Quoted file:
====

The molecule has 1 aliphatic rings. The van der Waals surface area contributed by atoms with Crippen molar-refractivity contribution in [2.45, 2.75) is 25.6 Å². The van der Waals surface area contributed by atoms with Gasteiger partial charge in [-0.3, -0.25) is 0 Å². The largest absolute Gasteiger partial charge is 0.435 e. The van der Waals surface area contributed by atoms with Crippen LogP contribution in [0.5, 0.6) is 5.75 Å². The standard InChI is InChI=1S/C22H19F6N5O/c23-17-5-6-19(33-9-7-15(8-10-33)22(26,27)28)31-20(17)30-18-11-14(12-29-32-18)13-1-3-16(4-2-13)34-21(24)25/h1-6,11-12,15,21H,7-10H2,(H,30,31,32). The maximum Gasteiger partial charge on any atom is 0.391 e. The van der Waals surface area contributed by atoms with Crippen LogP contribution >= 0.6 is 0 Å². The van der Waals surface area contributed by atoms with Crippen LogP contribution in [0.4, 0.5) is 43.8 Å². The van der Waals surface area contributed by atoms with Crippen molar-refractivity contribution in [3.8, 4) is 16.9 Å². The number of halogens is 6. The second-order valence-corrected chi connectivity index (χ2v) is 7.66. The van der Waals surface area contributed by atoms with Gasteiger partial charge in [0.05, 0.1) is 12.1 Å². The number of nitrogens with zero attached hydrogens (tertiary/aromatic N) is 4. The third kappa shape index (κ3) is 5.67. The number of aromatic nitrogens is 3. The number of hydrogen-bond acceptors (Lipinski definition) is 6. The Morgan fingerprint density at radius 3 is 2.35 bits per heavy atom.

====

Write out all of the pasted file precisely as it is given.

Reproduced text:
The molecule has 1 aliphatic rings. The van der Waals surface area contributed by atoms with Crippen molar-refractivity contribution in [2.45, 2.75) is 25.6 Å². The van der Waals surface area contributed by atoms with Gasteiger partial charge in [-0.3, -0.25) is 0 Å². The largest absolute Gasteiger partial charge is 0.435 e. The van der Waals surface area contributed by atoms with Crippen LogP contribution in [0.5, 0.6) is 5.75 Å². The standard InChI is InChI=1S/C22H19F6N5O/c23-17-5-6-19(33-9-7-15(8-10-33)22(26,27)28)31-20(17)30-18-11-14(12-29-32-18)13-1-3-16(4-2-13)34-21(24)25/h1-6,11-12,15,21H,7-10H2,(H,30,31,32). The maximum Gasteiger partial charge on any atom is 0.391 e. The van der Waals surface area contributed by atoms with Crippen LogP contribution >= 0.6 is 0 Å². The van der Waals surface area contributed by atoms with Crippen LogP contribution in [0.4, 0.5) is 43.8 Å². The van der Waals surface area contributed by atoms with Crippen molar-refractivity contribution in [3.8, 4) is 16.9 Å². The number of halogens is 6. The second-order valence-corrected chi connectivity index (χ2v) is 7.66. The van der Waals surface area contributed by atoms with Gasteiger partial charge in [0.05, 0.1) is 12.1 Å². The number of nitrogens with zero attached hydrogens (tertiary/aromatic N) is 4. The third kappa shape index (κ3) is 5.67. The number of aromatic nitrogens is 3. The number of hydrogen-bond acceptors (Lipinski definition) is 6. The Morgan fingerprint density at radius 3 is 2.35 bits per heavy atom.